Treasury 10-Year Yield Advances to 3% for First Time Since 2011
Treasury 10-year note yields rose to 3 percent for the first time in two years as a strengthening U.S. employment market increases speculation the Federal Reserve will announce plans to slow its bond-buying program this month.
The yield on the benchmark security for everything from corporate to mortgage loans last breached that level on July 27, 2011, when lawmakers debated raising the nation’s debt limit. Fed officials are monitoring progress in the labor market as they consider dialing back their $85-billion-a-month program designed to fuel the expansion. A Labor Department report today may show companies added 180,000 workers last month and the unemployment rate held at the lowest level since 2008. The Fed’s next policy meeting is Sept. 17-18.
“U.S. data are driving yields,” said Tony Morriss, the head of interest-rate research at Australia & New Zealand Banking Group Ltd. in Sydney. Prospects for a pickup in payrolls have “quite clearly brought forward some expectations for when actual short-term interest rates can be raised.”
Benchmark 10-year yields were little changed at 2.98 percent as of 8:11 a.m. London time, according to Bloomberg Bond Trader data. Today’s high was 3.005 percent, climbing from 2013’s low of 1.61 percent on May 1. The 2.5 percent note due in August 2023 traded at 95 7/8.
Jobless claims declined by 9,000 to 323,000 in the week ended Aug. 31, less than the lowest estimate of economists surveyed by Bloomberg, from a revised 332,000, according to Labor Department data issued yesterday in Washington. Another report showed productivity climbed more than previously estimated in the second quarter.
Companies boosted employment by 176,000 workers in August from a 198,000 gain in July that was revised down, figures from the Roseland, New Jersey-based ADP Research Institute showed yesterday. The median forecast of 43 economists surveyed by Bloomberg called for a 184,000 gain.
The Labor Department report may show the unemployment rate held at 7.4 percent last month, according to the median estimate in a Bloomberg survey.
With yields rising, the 10-year term premium signaled that the securities are the cheapest since 2011. The model, which includes expectations for interest rates, growth and inflation, was at 0.63 percent yesterday, the most since May 10, 2011. It was negative as recently as June 18. The 10-year average is 0.23 percent. A positive reading indicates that investors are getting yields that are above what is considered fair value.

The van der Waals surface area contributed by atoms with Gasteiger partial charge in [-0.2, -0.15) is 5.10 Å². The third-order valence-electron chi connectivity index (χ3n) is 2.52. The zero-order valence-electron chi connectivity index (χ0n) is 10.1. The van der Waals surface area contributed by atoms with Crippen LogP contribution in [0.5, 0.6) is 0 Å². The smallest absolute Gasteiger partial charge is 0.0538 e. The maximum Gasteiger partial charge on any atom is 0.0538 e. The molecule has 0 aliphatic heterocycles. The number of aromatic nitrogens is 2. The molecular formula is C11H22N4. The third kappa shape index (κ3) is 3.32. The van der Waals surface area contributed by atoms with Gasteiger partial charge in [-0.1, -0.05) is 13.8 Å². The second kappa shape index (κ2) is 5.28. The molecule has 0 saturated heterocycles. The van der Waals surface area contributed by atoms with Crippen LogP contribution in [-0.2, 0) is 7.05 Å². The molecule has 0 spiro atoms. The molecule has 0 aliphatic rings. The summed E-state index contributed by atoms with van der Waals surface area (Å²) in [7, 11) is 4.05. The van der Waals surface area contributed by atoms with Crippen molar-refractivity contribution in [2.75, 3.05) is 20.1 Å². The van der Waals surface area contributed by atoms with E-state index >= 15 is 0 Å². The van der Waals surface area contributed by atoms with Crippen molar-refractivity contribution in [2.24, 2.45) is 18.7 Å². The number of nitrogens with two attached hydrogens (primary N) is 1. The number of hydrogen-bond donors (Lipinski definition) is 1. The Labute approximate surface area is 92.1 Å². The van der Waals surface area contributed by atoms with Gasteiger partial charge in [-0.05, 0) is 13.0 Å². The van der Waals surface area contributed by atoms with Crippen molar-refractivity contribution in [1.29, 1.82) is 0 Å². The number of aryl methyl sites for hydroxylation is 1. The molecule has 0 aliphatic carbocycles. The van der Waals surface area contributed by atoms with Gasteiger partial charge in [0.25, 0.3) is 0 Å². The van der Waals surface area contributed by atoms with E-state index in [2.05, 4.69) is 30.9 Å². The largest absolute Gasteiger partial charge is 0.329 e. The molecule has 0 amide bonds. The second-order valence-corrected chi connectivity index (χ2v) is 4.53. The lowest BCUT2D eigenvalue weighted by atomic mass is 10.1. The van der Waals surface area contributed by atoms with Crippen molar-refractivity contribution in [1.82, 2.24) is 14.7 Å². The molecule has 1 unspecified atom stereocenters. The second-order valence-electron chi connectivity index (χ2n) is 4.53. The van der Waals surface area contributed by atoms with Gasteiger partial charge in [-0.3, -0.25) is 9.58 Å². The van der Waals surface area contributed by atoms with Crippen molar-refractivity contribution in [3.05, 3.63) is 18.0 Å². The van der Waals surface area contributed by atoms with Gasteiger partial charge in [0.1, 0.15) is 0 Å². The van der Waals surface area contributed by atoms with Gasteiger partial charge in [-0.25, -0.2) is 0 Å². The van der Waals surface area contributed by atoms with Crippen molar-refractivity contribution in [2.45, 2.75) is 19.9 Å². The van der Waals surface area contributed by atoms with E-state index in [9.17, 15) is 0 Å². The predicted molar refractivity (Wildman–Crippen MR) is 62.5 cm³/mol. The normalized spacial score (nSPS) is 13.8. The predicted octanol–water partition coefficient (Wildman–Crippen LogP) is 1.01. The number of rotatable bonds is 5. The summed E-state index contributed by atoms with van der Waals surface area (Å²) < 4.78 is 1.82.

Accelerating U.S. growth has prompted Fed Chairman Ben S. Bernanke to pledge to slow monetary stimulus if the economic expansion meets policy makers’ forecasts. The U.S. central bank will reduce its monthly purchases at its meeting this month, according to 65 percent of economists in a Bloomberg survey last month.
Three-month implied volatility on U.S. 10-year interest-rate swaps climbed to 118.8 basis points yesterday, the highest since July 8, according to data compiled by Bloomberg. The average over the past year is 79.30. The gauge is a measure of projected yield fluctuations over the next 90 days.
“We’ve had a strong move to the upside” in yields, said Karsten Linowsky, a fixed-income strategist at Credit Suisse Group AG in Zurich. “Everyone is waiting for these events, like the payrolls and the Fed meeting, and that’s why we’ve seen pressure to the upside in yields.”
The Fed has kept its target for overnight lending between banks at almost zero since December 2008. Investors see about a 70 percent chance policy makers will raise the so-called federal funds rate to 0.5 percent or more by January 2015, data compiled by Bloomberg from futures contracts show.
Pacific Investment Management Co.’s Bill Gross, manager of the world’s biggest bond fund, said investors should buy short-term Treasuries and credit securities that will be bolstered by the Fed’s intent to keep benchmark lending rates at almost zero.
“The safest pitch to swing at may not be stocks, but the asset that will soon be the nearly sole focus of central banks,” Gross wrote in his monthly investment outlook posted on Newport Beach, California-based Pimco’s website yesterday. “Instead of QE, central bankers are shifting to forward guidance, which if reliable, allows financial markets and real economies to plan several years forward in terms of financing rates and investment returns.”
Gross’s Pimco Total Return Fund (PTTRX) has dropped more than $41 billion, or 14 percent of its assets, during the past four months through losses and investor withdrawals. The $251 billion fund suffered $7.7 billion in net redemptions in August, Chicago-based researcher Morningstar Inc. (MORN) said yesterday in an e-mailed statement, the fourth straight month of withdrawals and the second-highest amount this year.